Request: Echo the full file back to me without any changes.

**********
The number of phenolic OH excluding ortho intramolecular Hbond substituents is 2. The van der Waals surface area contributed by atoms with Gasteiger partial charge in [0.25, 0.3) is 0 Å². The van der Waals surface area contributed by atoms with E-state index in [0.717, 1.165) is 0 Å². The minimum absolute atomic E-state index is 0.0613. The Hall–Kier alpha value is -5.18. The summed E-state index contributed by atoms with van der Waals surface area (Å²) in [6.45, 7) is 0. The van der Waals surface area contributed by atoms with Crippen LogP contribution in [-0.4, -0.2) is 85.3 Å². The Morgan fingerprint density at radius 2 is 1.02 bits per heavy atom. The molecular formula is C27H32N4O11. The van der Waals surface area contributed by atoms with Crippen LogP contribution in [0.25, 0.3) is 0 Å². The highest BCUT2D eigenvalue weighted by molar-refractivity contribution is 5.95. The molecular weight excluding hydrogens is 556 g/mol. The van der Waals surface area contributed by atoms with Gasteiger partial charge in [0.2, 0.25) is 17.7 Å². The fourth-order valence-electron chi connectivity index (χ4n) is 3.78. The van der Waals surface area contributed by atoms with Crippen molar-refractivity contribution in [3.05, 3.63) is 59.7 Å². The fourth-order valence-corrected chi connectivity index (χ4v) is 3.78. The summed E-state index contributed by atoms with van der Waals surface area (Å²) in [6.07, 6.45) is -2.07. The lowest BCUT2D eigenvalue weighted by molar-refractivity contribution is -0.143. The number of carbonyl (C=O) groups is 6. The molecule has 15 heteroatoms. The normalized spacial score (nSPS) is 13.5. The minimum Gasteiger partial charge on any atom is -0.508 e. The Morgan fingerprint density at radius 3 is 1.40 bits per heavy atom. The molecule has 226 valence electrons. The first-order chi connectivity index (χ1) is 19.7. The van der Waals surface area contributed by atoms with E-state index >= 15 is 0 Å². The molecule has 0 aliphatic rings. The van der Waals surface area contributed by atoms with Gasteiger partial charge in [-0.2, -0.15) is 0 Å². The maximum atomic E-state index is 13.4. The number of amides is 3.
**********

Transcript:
The number of phenolic OH excluding ortho intramolecular Hbond substituents is 2. The van der Waals surface area contributed by atoms with Gasteiger partial charge in [0.25, 0.3) is 0 Å². The van der Waals surface area contributed by atoms with E-state index in [0.717, 1.165) is 0 Å². The minimum absolute atomic E-state index is 0.0613. The Hall–Kier alpha value is -5.18. The summed E-state index contributed by atoms with van der Waals surface area (Å²) in [6.45, 7) is 0. The van der Waals surface area contributed by atoms with Crippen LogP contribution in [-0.4, -0.2) is 85.3 Å². The Morgan fingerprint density at radius 2 is 1.02 bits per heavy atom. The molecular formula is C27H32N4O11. The van der Waals surface area contributed by atoms with Crippen LogP contribution in [0.25, 0.3) is 0 Å². The highest BCUT2D eigenvalue weighted by molar-refractivity contribution is 5.95. The molecular weight excluding hydrogens is 556 g/mol. The van der Waals surface area contributed by atoms with Gasteiger partial charge in [0.2, 0.25) is 17.7 Å². The fourth-order valence-electron chi connectivity index (χ4n) is 3.78. The van der Waals surface area contributed by atoms with Crippen molar-refractivity contribution in [3.05, 3.63) is 59.7 Å². The fourth-order valence-corrected chi connectivity index (χ4v) is 3.78. The summed E-state index contributed by atoms with van der Waals surface area (Å²) in [6.07, 6.45) is -2.07. The lowest BCUT2D eigenvalue weighted by molar-refractivity contribution is -0.143. The number of carbonyl (C=O) groups is 6. The molecule has 15 heteroatoms. The normalized spacial score (nSPS) is 13.5. The minimum Gasteiger partial charge on any atom is -0.508 e. The Morgan fingerprint density at radius 3 is 1.40 bits per heavy atom. The molecule has 226 valence electrons. The first-order chi connectivity index (χ1) is 19.7. The van der Waals surface area contributed by atoms with E-state index >= 15 is 0 Å². The molecule has 0 aliphatic rings. The van der Waals surface area contributed by atoms with Gasteiger partial charge in [-0.2, -0.15) is 0 Å². The maximum atomic E-state index is 13.4. The number of amides is 3.